Civil Rights activists have totally changed the interpretation of what the First Amendment means. When passed, it was meant to protect religions of all types. Today, it is used to strike all religious references from the public square. The focus has shifted from protecting Civil Rights, to ensuring no one is offended by what they might see or hear.
The Second Amendment states that A well-regulated militia, being necessary to the security of a free state, the right of the people to keep and bear arms, shall not be infringed. At the time it was passed, states used volunteer militias to protect themselves. The earliest skirmishes of the War of Independence were fought between state militias and regular troops of the English Army. The same guns that were used to hunt game for survival were used to fight the War of Independence. Knowing this, the English Army would conduct raids, confiscating guns from the farmers and tradesmen who made up the militias.
At the time the second amendment was passed, there was still considerable concern over whether this new United States would survive. The states still used state militias to keep the peace and handle emergencies. The intent of the Second Amendment was to insure that individual citizens had the right to retain their weapons and their guns, so they could fight as a militia if needed.
Over time, law enforcement moved away from state militias composed of volunteer soldiers, toward full time policemen and state National Guards. Weapons were issued as part of the standard equipment, negating the need for employees or soldiers to bring their own guns. The general consensus remained, however, that any American citizen had the right to legally own firearms. That consensus was protected by the Second Amendment.
Today, however, that consensus interpretation of the Second Amendment is under siege. The new interpretation is that the Amendment only gives state militias – National Guard, Police Departments, etc. – the right to keep and bear arms, but it does NOT give individuals the right to keep and bear arms in the privacy of their homes. Numerous law suits have been filed and legislation has been drafted at all governmental levels, under the collective name of Gun Control. Unlike the movement to strike any mention of religion from the public square, however, Gun Control lobby has had limited success. The Judicial Branch, especially at the appeals level, has not generally supported this interpretation. While there are legislators that are doing everything they can to effect Gun Control legislation, the majority of legislators understand that the majority of citizens adhere to the original interpretation of the Second Amendment, which is that the Amendment protects the rights of individuals to keep and own firearms.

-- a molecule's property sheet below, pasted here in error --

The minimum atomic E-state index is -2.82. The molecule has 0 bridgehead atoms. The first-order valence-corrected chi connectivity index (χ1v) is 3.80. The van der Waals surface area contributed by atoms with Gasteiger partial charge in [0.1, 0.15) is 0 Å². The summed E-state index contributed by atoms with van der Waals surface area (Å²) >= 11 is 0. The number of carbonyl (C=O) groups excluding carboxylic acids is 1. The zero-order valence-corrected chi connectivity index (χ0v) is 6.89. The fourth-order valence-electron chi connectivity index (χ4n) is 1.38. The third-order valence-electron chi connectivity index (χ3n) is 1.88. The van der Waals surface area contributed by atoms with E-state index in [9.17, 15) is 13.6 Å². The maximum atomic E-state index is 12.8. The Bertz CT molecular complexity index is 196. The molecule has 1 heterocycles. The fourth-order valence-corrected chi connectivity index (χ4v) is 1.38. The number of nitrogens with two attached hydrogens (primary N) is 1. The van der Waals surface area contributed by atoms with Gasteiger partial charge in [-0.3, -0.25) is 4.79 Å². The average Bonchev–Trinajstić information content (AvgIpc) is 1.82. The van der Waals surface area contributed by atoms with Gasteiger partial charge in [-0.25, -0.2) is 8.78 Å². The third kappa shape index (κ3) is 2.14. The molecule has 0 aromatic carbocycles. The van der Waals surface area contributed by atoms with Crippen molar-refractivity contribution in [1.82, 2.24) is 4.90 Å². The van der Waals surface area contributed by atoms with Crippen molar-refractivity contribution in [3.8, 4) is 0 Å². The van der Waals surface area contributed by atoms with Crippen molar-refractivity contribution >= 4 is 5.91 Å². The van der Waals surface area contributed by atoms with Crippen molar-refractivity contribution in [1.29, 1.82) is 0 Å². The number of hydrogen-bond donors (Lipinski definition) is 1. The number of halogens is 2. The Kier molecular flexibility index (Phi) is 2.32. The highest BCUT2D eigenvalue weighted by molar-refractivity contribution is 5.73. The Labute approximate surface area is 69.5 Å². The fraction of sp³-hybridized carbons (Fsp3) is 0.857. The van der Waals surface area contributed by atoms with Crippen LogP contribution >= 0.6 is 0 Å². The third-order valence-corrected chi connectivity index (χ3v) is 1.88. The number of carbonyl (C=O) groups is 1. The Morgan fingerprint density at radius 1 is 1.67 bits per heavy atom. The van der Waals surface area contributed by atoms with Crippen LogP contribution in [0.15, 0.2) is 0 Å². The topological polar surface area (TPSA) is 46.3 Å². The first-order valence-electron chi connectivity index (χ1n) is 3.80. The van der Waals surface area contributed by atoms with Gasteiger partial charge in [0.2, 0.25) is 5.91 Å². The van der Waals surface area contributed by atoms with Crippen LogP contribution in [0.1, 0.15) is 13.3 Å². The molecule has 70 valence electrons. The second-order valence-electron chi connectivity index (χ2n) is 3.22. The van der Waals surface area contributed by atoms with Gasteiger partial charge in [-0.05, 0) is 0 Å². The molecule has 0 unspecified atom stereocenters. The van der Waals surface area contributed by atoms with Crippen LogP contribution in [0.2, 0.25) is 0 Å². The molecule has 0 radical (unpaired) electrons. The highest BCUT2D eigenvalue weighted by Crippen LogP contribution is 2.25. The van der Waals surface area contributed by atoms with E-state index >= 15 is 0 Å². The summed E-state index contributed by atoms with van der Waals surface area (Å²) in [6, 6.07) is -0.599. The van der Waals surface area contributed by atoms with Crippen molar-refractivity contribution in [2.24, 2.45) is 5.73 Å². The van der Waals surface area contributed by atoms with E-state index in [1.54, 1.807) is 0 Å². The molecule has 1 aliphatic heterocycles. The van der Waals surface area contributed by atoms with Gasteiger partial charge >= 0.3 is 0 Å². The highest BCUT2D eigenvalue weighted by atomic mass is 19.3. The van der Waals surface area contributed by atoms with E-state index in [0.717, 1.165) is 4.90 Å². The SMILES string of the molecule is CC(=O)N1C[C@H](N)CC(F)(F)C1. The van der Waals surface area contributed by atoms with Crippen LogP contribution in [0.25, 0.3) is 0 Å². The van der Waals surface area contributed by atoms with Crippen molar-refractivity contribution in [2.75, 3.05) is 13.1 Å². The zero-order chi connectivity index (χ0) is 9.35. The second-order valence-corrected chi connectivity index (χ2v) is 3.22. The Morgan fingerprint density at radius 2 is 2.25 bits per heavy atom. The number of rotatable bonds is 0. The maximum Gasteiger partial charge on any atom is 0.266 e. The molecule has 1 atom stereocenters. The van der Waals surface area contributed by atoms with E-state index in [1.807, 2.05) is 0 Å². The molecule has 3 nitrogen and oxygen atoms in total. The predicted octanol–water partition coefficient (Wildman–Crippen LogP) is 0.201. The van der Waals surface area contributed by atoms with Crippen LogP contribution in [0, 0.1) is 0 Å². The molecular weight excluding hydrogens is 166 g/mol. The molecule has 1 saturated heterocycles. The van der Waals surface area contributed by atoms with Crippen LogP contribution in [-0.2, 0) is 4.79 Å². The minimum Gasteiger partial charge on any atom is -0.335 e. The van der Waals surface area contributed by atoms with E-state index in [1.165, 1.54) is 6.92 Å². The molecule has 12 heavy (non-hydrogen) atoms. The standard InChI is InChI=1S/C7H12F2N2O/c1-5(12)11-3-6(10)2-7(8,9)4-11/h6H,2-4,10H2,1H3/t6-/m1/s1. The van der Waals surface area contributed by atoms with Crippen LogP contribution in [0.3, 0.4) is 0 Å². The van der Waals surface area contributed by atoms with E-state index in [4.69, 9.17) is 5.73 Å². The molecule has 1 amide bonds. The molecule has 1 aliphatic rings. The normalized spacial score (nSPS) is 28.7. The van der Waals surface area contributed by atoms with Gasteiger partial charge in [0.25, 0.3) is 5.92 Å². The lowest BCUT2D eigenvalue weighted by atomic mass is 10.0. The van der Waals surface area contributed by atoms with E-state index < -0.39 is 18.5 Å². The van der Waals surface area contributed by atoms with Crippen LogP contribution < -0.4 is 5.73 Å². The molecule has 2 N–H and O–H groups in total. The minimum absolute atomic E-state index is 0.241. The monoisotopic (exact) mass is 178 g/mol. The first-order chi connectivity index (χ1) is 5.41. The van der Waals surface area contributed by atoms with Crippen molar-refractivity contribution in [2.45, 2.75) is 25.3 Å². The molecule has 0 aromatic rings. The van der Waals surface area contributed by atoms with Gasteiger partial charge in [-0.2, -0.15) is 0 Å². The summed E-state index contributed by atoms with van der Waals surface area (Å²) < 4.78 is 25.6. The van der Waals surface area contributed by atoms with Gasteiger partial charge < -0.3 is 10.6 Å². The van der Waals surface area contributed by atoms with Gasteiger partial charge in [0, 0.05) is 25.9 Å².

The Process of Incorporation refers to the process by which the Judicial Branch has applied the Bill of Rights to the states. Initially the courts held that the freedoms guaranteed under the Bill of Rights only applied to the Federal government. For a long time, there was no need for the Judicial Branch to hold otherwise.
The 14th Amendment changed all that. The amendment granted citizenship and due process to anyone born in the US, which was primarily intended to provide citizenship to former slaves who were freed by the Civil War. Many of the states that permitted slavery were very slow to provide the civil rights of the Bill of Rights to former slaves, however. In fact, they did everything they could to prevent former slaves from exercising their new civil rights. Eventually lawsuits were filed and filtered their way up the court system to where the Supreme Court ruled in a series of cases that the rights enumerated under the Bill of Rights of the US Constitution applied to state governments as well as to the Federal government.